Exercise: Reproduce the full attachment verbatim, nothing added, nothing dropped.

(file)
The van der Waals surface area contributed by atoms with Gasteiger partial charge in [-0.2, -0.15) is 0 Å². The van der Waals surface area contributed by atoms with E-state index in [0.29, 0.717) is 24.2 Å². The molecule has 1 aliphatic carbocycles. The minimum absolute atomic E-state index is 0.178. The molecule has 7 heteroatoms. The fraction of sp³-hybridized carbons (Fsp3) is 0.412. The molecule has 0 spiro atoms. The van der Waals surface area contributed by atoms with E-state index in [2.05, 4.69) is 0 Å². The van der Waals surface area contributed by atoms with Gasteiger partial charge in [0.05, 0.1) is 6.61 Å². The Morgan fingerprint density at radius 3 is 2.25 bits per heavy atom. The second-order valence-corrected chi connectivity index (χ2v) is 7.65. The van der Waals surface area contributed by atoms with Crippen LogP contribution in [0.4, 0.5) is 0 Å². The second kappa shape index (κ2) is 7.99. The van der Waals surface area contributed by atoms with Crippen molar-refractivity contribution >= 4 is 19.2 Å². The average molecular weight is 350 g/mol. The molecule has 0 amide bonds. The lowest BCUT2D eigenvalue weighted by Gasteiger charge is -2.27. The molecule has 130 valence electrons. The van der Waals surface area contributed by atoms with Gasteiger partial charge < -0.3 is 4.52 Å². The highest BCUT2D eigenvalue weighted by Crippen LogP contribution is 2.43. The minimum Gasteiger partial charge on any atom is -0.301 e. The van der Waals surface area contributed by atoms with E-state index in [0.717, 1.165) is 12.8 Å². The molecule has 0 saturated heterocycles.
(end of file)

The van der Waals surface area contributed by atoms with Gasteiger partial charge in [-0.2, -0.15) is 0 Å². The van der Waals surface area contributed by atoms with E-state index in [0.29, 0.717) is 24.2 Å². The molecule has 1 aliphatic carbocycles. The minimum absolute atomic E-state index is 0.178. The molecule has 7 heteroatoms. The fraction of sp³-hybridized carbons (Fsp3) is 0.412. The molecule has 0 spiro atoms. The van der Waals surface area contributed by atoms with E-state index in [2.05, 4.69) is 0 Å². The van der Waals surface area contributed by atoms with Gasteiger partial charge in [0.05, 0.1) is 6.61 Å². The Morgan fingerprint density at radius 3 is 2.25 bits per heavy atom. The second-order valence-corrected chi connectivity index (χ2v) is 7.65. The van der Waals surface area contributed by atoms with Crippen LogP contribution in [0.4, 0.5) is 0 Å². The second kappa shape index (κ2) is 7.99. The van der Waals surface area contributed by atoms with Crippen molar-refractivity contribution >= 4 is 19.2 Å². The average molecular weight is 350 g/mol. The molecule has 0 amide bonds. The lowest BCUT2D eigenvalue weighted by Gasteiger charge is -2.27. The molecule has 130 valence electrons. The van der Waals surface area contributed by atoms with Gasteiger partial charge < -0.3 is 4.52 Å². The highest BCUT2D eigenvalue weighted by Crippen LogP contribution is 2.43. The minimum Gasteiger partial charge on any atom is -0.301 e. The van der Waals surface area contributed by atoms with E-state index in [0.717, 1.165) is 12.8 Å². The molecule has 0 saturated heterocycles.